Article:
23 October 2015

CEO Professor Aidan Byrne
Image: Professor Aidan Byrne.Image courtesy: Norman Plant Photography.

 

Welcome to another edition of ARChway. There has been a great deal of activity at the ARC since our June edition.

June and July marked two important announcements for the ARC—outcomes for the 2015 Australian Laureate Fellowships and 2015 Linkage Projects schemes.

The 15 outstanding recipients of our 2015 Australian Laureate Fellowships were awarded $42 million for an extremely diverse portfolio of research in topics, from Adolescence to Zoology.

As in previous years, the ARC awarded two special female Laureate Fellowships. Recipients of these awards undertake an ambassadorial role to promote women in research, in addition to their research programme. This year the recipients were:

  •  Professor Leann TilleyGeorgina Sweet Australian Laureate Fellowship—who will conduct research on the malaria parasite to deliver new biotechnology and biomedical outcomes that may combat disease in livestock and humans
  •  Professor Anne OrfordKathleen Fitzpatrick Australian Laureate Fellowship—who will investigate legal issues involved in decisions about intervention in civil war.

We held a commemorative pin ceremony at the ARC offices for our 2015 Australian Laureate Fellows. Many commented on how it was nice to actually meet ARC staff at the ‘coalface’—it was certainly a pleasure to welcome our newest fellows.

In July, the Minister announced 252 new research projects awarded under the 2015 Linkage Projects scheme, with a total value of $86.9 million. The government increasingly recognises that collaborative research connecting industry with university researchers is vital to Australia’s prosperity and the jobs of the future. The Linkage Projects scheme has now been running for over a decade and aims to do just this, by linking contributions from industry and business with ARC grant money.  

July also saw the launch of our new website, which has been well-received across the sector—feedback is now easier to collect through our e-form on the website itself. Redeveloping a website is a significant task and the new website is a great achievement for the ARC. We want to continue to improve our website based on the needs of our stakeholders, so please feel free to provide your feedback. We have also worked extremely hard to ensure our new website meets Web Content Accessibility Guidelines.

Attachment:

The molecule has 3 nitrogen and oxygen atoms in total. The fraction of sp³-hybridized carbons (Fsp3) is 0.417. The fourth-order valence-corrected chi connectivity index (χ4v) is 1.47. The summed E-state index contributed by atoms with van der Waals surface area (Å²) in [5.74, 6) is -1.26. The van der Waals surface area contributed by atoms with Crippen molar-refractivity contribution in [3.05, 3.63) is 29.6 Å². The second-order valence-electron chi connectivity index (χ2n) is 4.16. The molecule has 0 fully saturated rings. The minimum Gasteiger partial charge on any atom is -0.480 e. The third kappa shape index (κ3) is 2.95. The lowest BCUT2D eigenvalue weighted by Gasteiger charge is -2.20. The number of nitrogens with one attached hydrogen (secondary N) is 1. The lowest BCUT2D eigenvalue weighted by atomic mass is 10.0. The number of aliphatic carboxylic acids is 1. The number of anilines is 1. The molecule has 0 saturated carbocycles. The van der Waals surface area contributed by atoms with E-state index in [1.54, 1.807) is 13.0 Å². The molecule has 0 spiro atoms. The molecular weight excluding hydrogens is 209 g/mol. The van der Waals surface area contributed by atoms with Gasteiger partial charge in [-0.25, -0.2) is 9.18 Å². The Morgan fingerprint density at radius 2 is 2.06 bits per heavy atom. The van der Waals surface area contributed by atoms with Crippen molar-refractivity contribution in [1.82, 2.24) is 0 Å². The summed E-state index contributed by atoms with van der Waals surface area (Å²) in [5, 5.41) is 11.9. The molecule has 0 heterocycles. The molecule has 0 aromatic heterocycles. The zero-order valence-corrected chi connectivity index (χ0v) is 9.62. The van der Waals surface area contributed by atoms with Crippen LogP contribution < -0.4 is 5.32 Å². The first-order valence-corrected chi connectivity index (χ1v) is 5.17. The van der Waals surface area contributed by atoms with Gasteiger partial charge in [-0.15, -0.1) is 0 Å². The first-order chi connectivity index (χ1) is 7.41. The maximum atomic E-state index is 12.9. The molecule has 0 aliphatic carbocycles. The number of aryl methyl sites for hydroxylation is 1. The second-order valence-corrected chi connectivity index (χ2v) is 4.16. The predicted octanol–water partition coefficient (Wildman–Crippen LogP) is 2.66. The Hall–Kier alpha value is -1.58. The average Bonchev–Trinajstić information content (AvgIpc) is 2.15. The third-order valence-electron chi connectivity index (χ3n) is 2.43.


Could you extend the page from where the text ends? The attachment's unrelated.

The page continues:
I hope that you have all had a chance to experiment with our new ARC Grants Search. This is another new tool that was also launched on the same day as our new website. This tool has also received great feedback from the sector, and again we will continue to improve this service. This repository is designed to make it easier for our stakeholders to find details of ARC-funded research projects (since 2001), including electronic and paper-based proposals. As anyone I have spoken to at Open Access conferences will know, I am a strong proponent of open data, not just in the research sector, but in Government as well.

While developing a new website we have also been working hard to improve our Research Management System used by our stakeholders for grant proposals. During this period we have referred to RMS 1.0 (the former) and RMS 2.0 (the new). As RMS 1.0 has now been retired the ARC will now revert to referring to RMS 2.0 simply as RMS. You will notice that we are transitioning to this terminology across our website and external communications.